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France
(Part 31)




FRENCH LITERATURE (cont.)

Fabliaux


There are few literary products which have more originality and at the same time more diversity than the fabliau. The epic and the drama, even when they are independently produced, are similar in their main characteristic all the world over. But there is nothing in previous literature which exactly corresponds to the fabliau . It comes nearest top the Aesopic fable and its Eastern origins or parallels. But it differs from these in being less allegorical, less obviously moral (though amoral of some sort is usually if not always enforced), and in having a much more direct personal interest. It is in many degrees further removed from the parable, and many degrees nearer to the novel. The story is the first thing, the moral the second, and the latter is never suffered to interfere with the former. These observations apply only to the fabliaux, properly so called, but the term has been used with considerable looseness. The collectors of those interesting pieces. Barbazan, Méon, Le Grand d’ Aussy, have included in their collections large numbers of miscellaneous pieces such as dits (rhymed descriptions of various objects), and débats (discussions between two persons or contracts of the attributed of two things), sometimes even short romances, farces, and mystery plays. The Fabian proper, according to the definition of its latest editor, is "the recital, generally comic, of a real or possible incident occurring in ordinary human life." The comedy, it may be added, is usually of a satiric kind, and occupies itself with every class and rank of men, from the king to the villain. There is no limit to the variety of these lively verse-tales, which are invariably written in eight-syllabled couplets. Now the subject is the misadventure of two Englishmen, whose ignorance of the French language makes them ask some donkey instead of some lamb; now it is the fortunes of an exceedingly foolish knight, who has an amiable and ingenious mother-in-law; now the deserved sufferings of an avaricious or ill-behaved priest; now the bringing of an ungrateful son to a better mind by the wisdom of babes and sucklings. Not a few of the Canterbury Tales are taken directly from fabliaux; indeed, Chaucer, with the possible exception or Prior, is our nearest approach to a fabliau-writer. At the other end of Europe the prose novels of Boccaccio and other Italian tale-tellers are largely based upon fabliaux. But their influence in their own country was the greatest. They were the first expression of the spirit which ahs since animated the most national and popular developments of French literature. Simple and unpretending as they are in form, the fabliaux announce not merely the Cent Nouvelles Nouvelles and the Heptameron, L’Avocat Patelin, and Pantagruel, but also L’Avare and the Toman Comique, Gil Blas, and Candide. They indeed do more than merely prophesy the spirit of these great performances, -- they directly lead to them. The prose-tale and the farce are the direct outcomes of the fabliau, and the prose-tale and the farce once given, the novel and the comedy inevitably follow.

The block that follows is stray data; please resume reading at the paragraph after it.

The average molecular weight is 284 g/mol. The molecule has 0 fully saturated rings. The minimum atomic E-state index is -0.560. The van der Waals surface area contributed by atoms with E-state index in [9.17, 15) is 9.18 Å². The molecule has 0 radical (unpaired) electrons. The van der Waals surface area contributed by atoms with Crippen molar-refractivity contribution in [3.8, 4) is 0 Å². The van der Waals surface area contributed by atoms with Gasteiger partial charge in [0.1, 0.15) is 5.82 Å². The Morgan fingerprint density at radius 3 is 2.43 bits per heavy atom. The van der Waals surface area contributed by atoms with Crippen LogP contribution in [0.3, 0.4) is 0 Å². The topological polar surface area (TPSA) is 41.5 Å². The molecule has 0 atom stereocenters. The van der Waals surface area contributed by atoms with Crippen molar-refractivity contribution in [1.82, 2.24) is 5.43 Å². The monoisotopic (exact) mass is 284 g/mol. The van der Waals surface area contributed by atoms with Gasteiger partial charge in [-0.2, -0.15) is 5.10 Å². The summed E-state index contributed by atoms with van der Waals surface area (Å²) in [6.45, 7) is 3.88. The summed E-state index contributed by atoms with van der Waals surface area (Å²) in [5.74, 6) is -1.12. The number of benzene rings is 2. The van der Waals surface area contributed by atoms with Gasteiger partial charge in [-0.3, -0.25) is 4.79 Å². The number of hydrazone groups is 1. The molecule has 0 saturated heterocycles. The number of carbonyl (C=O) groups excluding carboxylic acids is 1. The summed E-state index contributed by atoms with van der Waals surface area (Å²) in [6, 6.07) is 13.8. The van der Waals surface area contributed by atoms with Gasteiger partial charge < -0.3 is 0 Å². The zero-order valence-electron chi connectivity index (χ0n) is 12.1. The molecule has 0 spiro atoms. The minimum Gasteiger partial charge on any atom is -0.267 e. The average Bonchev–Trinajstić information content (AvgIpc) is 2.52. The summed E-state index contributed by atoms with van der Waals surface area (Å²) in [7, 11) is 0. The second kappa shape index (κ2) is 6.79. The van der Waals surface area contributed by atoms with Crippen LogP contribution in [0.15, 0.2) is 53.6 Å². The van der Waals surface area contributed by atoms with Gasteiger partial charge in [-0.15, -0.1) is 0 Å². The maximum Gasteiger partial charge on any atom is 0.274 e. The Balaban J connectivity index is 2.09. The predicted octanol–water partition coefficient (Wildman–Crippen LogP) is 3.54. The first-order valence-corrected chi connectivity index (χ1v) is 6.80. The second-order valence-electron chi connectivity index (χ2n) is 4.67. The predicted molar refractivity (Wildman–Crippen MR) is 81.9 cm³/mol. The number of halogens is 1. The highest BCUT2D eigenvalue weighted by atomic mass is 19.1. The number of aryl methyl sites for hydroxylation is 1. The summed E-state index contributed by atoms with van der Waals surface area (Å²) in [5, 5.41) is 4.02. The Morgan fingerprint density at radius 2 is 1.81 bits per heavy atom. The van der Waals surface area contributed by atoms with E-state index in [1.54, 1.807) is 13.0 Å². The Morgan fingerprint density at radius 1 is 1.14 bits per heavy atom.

The special period of fabliau composition appears to have been the 12th and 13th centuries. It signifies on the one side the growth of a lighter and more sportive spirit than had yet prevailed, on another the rise in importance of other and lower orders of men than the priest and the noble, on yet another the consciousness on the part of these lower orders of the defects of the two privileged classes, and of the shortcomings of the system of polity under which these privileged classes enjoyed their privileges. There is, however, in the fabliau proper not so very much of direct satire, this being indeed excluded by the definition given above, and by the thoroughly artistic spirit in which that definition is observed. The fabliaux are so numerous and so various that it is difficult to select any as specially representative. We may, however, mention, both as good examples and as interesting from their subsequent history, Le Vair Palfroi, treated in English by Leigh Hunt and by Peacock; Le VGilain Mire, the original of Le Médecin malaré lui’ Le Roi d’Angleterre et le Jongleur d’Eli; La Houce Partie; Le sot Chevalier, an indecorous but extremely amusing story; and Les Deux Bordeors Ribaus, a piece of great literary interest, as containing allusions to the chansons de gestes and romances most in vogue.





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